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Brian Morgan, Morgan Stanley, Research Division - Equity Analyst [17]

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Yes, then there, is -- then there was ZAR 186 million write-off and (inaudible) and inventory write-down, 224.

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Abigail Muelelwa Mukhuba, African Rainbow Minerals Limited - Financial Director & Director [18]

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Yes, that's correct. And you just have to adjust for that as well.

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Brian Morgan, Morgan Stanley, Research Division - Equity Analyst [19]

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That's not in cost of sales or SG&A?

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Abigail Muelelwa Mukhuba, African Rainbow Minerals Limited - Financial Director & Director [20]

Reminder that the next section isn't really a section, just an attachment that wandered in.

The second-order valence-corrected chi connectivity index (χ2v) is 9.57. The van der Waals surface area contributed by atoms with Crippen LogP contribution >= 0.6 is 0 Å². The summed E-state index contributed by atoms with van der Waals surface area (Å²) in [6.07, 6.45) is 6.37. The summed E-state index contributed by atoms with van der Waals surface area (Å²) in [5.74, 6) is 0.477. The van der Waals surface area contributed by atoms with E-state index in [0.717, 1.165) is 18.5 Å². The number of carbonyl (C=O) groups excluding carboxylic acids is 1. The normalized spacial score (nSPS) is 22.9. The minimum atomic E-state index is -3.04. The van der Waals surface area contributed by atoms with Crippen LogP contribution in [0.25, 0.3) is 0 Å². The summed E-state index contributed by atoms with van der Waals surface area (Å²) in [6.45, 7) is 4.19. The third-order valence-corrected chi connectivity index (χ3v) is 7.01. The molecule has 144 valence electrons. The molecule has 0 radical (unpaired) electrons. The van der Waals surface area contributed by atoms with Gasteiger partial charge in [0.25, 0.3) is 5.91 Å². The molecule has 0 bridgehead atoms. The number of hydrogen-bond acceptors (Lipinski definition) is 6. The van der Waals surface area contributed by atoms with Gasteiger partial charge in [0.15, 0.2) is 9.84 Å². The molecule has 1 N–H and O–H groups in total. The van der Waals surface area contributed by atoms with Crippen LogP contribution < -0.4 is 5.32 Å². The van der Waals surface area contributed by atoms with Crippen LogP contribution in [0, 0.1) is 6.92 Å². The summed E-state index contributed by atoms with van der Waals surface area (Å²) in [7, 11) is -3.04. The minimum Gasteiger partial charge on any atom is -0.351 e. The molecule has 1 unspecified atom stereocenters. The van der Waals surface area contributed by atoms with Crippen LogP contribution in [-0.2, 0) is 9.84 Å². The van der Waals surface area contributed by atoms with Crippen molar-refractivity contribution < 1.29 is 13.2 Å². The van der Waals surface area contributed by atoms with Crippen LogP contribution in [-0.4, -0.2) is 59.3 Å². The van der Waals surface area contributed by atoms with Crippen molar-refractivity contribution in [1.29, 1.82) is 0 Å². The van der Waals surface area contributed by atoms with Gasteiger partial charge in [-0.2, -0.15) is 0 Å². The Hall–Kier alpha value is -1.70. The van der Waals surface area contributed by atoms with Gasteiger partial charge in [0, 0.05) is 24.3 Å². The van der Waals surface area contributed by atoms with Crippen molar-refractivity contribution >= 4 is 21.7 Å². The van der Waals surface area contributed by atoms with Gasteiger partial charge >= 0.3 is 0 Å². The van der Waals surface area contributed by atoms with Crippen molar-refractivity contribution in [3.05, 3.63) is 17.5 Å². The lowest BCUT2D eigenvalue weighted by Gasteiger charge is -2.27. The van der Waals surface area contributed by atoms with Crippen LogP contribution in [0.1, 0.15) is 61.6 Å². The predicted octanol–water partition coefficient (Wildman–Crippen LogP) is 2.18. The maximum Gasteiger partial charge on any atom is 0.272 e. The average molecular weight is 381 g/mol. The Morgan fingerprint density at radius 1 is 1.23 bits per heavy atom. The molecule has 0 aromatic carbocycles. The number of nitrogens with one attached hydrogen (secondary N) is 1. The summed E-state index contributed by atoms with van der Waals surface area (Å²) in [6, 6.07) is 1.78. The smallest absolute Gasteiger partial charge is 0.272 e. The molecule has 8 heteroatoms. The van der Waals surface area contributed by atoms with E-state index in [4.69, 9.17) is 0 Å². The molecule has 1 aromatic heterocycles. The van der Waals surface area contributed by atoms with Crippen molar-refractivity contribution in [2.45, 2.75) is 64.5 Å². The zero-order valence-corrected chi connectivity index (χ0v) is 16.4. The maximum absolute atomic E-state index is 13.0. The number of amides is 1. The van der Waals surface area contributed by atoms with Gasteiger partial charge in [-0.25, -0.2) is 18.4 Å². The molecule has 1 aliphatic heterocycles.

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No, it's not.

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Brian Morgan, Morgan Stanley, Research Division - Equity Analyst [21]

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Okay. Neither of them?

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Abigail Muelelwa Mukhuba, African Rainbow Minerals Limited - Financial Director & Director [22]

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No. Neither of them. It's accretive losses and the stock write down. So that's lastly where we are with regards to that.